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OPINION

When it comes to guns and claims of self-defense, juries need guidance

As a general matter, a criminal defendant loses the right to claim he acted justifiably in self-defense if he was the initial aggressor or provocateur.

During the trial on Nov. 9, Mark Richards, Kyle Rittenhouse's lead attorney (left) and Kenosha Police Department Detective Ben Antaramian looked at the weapon Rittenhouse used on the night of Aug. 25, 2020.Pool/Getty

Jurors in two recent high-profile homicide cases involving guns and claims of self-defense have spoken. In one case, the jury found the defendant, Kyle Rittenhouse, not guilty on all homicide charges. In the other case, the jury found Greg and Travis McMichael and William “Roddie” Bryan guilty of murder in the death of Ahmaud Arbery.

Important factual differences contributed to the different verdicts in these cases. The skill sets of the attorneys and dispositions of the judges involved played a role as well.

One thing both cases had in common, however, was that each judge gave the jury an initial-aggressor or provocation instruction. The fact that the juries in the two cases were given such an instruction yet reached opposite conclusions indicates that the mere giving of such an instruction in self-defense cases will not predetermine the outcome.

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Until these two cases, few people were aware of the initial-aggressor limitation on the defense of self-defense. Now, that limitation has become part of the national conversation.

As a general matter, a criminal defendant loses the right to claim he acted justifiably in self-defense if he was the initial aggressor or provocateur. However, initial-aggressor rules vary from state to state. Some states say that if one was the aggressor, one loses the right to claim self-defense unless one withdrew from the encounter and successfully communicated that withdrawal to the other person. Other states provide that if one provoked the other person to attack with the intent of using that attack as a pretext to claim self-defense, one loses the right to self-defense.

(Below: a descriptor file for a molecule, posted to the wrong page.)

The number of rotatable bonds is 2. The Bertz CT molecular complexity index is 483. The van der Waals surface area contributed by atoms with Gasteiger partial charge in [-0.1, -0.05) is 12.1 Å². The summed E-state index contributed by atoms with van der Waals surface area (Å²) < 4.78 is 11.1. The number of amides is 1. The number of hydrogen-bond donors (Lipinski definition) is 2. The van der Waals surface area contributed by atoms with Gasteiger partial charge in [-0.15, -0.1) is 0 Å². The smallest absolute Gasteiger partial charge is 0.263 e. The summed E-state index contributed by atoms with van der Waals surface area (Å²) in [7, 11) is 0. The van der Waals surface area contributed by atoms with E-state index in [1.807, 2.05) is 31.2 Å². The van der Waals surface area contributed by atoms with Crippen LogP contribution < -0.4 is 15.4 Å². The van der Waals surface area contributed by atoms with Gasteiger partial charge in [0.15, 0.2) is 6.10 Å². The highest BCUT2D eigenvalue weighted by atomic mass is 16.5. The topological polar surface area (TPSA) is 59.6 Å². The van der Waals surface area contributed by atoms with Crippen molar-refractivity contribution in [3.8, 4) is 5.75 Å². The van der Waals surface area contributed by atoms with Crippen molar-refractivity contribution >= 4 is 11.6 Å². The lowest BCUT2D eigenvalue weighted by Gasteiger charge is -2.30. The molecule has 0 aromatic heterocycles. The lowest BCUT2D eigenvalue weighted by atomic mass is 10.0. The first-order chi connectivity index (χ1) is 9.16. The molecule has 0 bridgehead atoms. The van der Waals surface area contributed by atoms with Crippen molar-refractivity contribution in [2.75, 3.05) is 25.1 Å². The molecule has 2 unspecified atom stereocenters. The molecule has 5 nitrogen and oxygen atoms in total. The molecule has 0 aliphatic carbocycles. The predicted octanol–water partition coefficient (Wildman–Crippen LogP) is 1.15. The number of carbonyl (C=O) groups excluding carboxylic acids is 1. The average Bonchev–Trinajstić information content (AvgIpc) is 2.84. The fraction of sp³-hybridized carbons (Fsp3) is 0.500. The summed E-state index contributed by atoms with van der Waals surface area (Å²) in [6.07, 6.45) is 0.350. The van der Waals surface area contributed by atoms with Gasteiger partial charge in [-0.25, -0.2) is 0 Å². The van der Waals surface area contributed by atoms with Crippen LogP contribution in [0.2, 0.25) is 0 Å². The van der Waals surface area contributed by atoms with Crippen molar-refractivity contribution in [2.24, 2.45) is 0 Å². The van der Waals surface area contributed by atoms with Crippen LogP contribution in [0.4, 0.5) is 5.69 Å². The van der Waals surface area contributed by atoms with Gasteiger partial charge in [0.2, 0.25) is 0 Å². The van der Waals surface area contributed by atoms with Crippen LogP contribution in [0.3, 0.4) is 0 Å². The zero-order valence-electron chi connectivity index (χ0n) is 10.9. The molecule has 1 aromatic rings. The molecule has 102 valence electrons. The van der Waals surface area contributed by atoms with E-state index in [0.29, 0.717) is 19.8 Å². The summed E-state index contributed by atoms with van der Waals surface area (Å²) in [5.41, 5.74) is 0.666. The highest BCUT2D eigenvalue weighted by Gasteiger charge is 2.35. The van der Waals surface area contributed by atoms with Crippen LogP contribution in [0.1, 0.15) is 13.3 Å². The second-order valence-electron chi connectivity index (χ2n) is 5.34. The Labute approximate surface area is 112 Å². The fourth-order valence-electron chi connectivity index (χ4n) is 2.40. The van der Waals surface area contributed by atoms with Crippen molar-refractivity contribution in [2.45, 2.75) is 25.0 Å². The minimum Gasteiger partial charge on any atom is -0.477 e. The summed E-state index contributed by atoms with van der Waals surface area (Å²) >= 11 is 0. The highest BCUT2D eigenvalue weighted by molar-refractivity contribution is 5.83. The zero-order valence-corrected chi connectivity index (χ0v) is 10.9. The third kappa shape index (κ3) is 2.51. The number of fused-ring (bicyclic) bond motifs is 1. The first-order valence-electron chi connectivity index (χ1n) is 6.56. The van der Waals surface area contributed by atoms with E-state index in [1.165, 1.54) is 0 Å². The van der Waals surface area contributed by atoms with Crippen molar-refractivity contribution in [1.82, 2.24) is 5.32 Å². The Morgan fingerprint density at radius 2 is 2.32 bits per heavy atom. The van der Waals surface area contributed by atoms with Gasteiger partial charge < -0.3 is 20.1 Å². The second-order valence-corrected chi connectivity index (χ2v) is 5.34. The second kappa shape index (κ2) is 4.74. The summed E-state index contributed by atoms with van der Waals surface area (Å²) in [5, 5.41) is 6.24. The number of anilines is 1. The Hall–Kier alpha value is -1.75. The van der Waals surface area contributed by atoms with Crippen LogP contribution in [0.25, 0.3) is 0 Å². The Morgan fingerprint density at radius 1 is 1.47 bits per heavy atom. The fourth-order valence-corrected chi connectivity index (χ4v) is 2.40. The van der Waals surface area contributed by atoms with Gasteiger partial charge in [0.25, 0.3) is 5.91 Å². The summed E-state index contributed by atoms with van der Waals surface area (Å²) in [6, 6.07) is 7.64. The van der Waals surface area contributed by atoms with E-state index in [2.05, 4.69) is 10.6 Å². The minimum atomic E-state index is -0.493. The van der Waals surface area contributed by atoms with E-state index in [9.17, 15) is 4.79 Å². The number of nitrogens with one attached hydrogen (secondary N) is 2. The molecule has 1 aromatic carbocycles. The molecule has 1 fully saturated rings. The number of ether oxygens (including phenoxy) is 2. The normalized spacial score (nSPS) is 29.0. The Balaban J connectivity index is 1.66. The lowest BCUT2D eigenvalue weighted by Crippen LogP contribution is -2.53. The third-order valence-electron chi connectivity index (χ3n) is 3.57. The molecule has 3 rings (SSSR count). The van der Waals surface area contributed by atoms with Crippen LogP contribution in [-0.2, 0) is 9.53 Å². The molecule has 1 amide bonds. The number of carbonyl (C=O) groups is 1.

The question of whether the defendant was the initial aggressor is supposed to be a question of fact for the jury to decide. Too often, however, the jury never gets to decide this question because the judge declines to give an initial-aggressor instruction.

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To ensure that the jury in cases involving the use of a firearm and a claim of self-defense can decide whether a defendant was the initial aggressor or provocateur, judges should be required to give an initial-aggressor instruction whenever an individual brought a gun to an encounter and displayed or pointed it at another person prior to shooting them and then claims self-defense. Both the display of a firearm and the pointing of a firearm at another person are threatening acts that ordinarily would create a reasonable apprehension of death or serious bodily injury in another person, and thus should be viewed as prima facie evidence of aggression.

As the verdicts in these two high-profile cases show, the giving of an initial-aggressor instruction does not mean the defendant will necessarily lose the right to claim self-defense. It just means the jury will be able to decide the question.

The jury can decide that the defendant was not the initial aggressor and if they do so, the defendant’s claim of self-defense remains viable. This appears to have happened in the Rittenhouse case. The not-guilty verdicts on all counts suggest the jury believed Rittenhouse acted in self-defense when he shot and killed two men and wounded a third. These verdicts show that the jury rejected the prosecution’s argument that Rittenhouse provoked the violence and lost the right to claim self-defense.

Alternatively, a jury can decide that the defendant was the initial aggressor and therefore was not justified in shooting the victim. This appears to have happened in the McMichaels and Bryan case. The guilty verdicts suggest the jury saw the defendants as the aggressors who lost the right to self-defense.

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Either way, the jury should at least be given the opportunity to make the determination as to whether the defendant was the initial aggressor, and the only way to ensure that it can decide this important question is to mandate that judges provide this instruction, at least in cases involving guns and claims of self-defense.

Cynthia Lee is the Edward F. Howrey Professor of Law at the George Washington University Law School and author of “Murder and the Reasonable Man: Passion and Fear in the Criminal Courtroom.”